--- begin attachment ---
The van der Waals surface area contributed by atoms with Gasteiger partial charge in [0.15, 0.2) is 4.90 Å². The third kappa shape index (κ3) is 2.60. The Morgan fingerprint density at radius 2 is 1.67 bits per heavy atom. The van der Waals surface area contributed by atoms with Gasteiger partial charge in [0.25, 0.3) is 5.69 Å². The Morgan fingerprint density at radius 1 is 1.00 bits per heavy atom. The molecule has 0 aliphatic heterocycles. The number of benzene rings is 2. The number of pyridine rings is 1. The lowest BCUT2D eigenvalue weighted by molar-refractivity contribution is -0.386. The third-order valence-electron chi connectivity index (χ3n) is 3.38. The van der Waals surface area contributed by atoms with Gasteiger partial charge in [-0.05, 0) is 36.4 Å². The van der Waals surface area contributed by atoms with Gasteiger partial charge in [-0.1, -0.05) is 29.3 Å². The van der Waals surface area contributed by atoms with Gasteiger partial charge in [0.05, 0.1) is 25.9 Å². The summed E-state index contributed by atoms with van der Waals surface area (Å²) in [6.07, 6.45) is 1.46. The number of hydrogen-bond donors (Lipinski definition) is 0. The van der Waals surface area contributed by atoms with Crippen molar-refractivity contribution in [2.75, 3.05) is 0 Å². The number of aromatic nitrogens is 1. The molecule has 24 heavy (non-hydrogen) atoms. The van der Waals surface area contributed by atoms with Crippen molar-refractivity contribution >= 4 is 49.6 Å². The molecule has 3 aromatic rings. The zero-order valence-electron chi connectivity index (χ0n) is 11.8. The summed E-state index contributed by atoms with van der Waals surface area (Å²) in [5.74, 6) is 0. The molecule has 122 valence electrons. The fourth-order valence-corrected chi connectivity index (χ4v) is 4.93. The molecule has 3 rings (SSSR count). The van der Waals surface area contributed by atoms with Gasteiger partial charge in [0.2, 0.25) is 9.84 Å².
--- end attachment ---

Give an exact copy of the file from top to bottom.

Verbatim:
The van der Waals surface area contributed by atoms with Gasteiger partial charge in [0.15, 0.2) is 4.90 Å². The third kappa shape index (κ3) is 2.60. The Morgan fingerprint density at radius 2 is 1.67 bits per heavy atom. The van der Waals surface area contributed by atoms with Gasteiger partial charge in [0.25, 0.3) is 5.69 Å². The Morgan fingerprint density at radius 1 is 1.00 bits per heavy atom. The molecule has 0 aliphatic heterocycles. The number of benzene rings is 2. The number of pyridine rings is 1. The lowest BCUT2D eigenvalue weighted by molar-refractivity contribution is -0.386. The third-order valence-electron chi connectivity index (χ3n) is 3.38. The van der Waals surface area contributed by atoms with Gasteiger partial charge in [-0.05, 0) is 36.4 Å². The van der Waals surface area contributed by atoms with Gasteiger partial charge in [-0.1, -0.05) is 29.3 Å². The van der Waals surface area contributed by atoms with Gasteiger partial charge in [0.05, 0.1) is 25.9 Å². The summed E-state index contributed by atoms with van der Waals surface area (Å²) in [6.07, 6.45) is 1.46. The number of hydrogen-bond donors (Lipinski definition) is 0. The van der Waals surface area contributed by atoms with Crippen molar-refractivity contribution in [2.75, 3.05) is 0 Å². The number of aromatic nitrogens is 1. The molecule has 24 heavy (non-hydrogen) atoms. The van der Waals surface area contributed by atoms with Crippen molar-refractivity contribution >= 4 is 49.6 Å². The molecule has 3 aromatic rings. The zero-order valence-electron chi connectivity index (χ0n) is 11.8. The summed E-state index contributed by atoms with van der Waals surface area (Å²) in [5.74, 6) is 0. The molecule has 122 valence electrons. The fourth-order valence-corrected chi connectivity index (χ4v) is 4.93. The molecule has 3 rings (SSSR count). The van der Waals surface area contributed by atoms with Gasteiger partial charge in [0.2, 0.25) is 9.84 Å².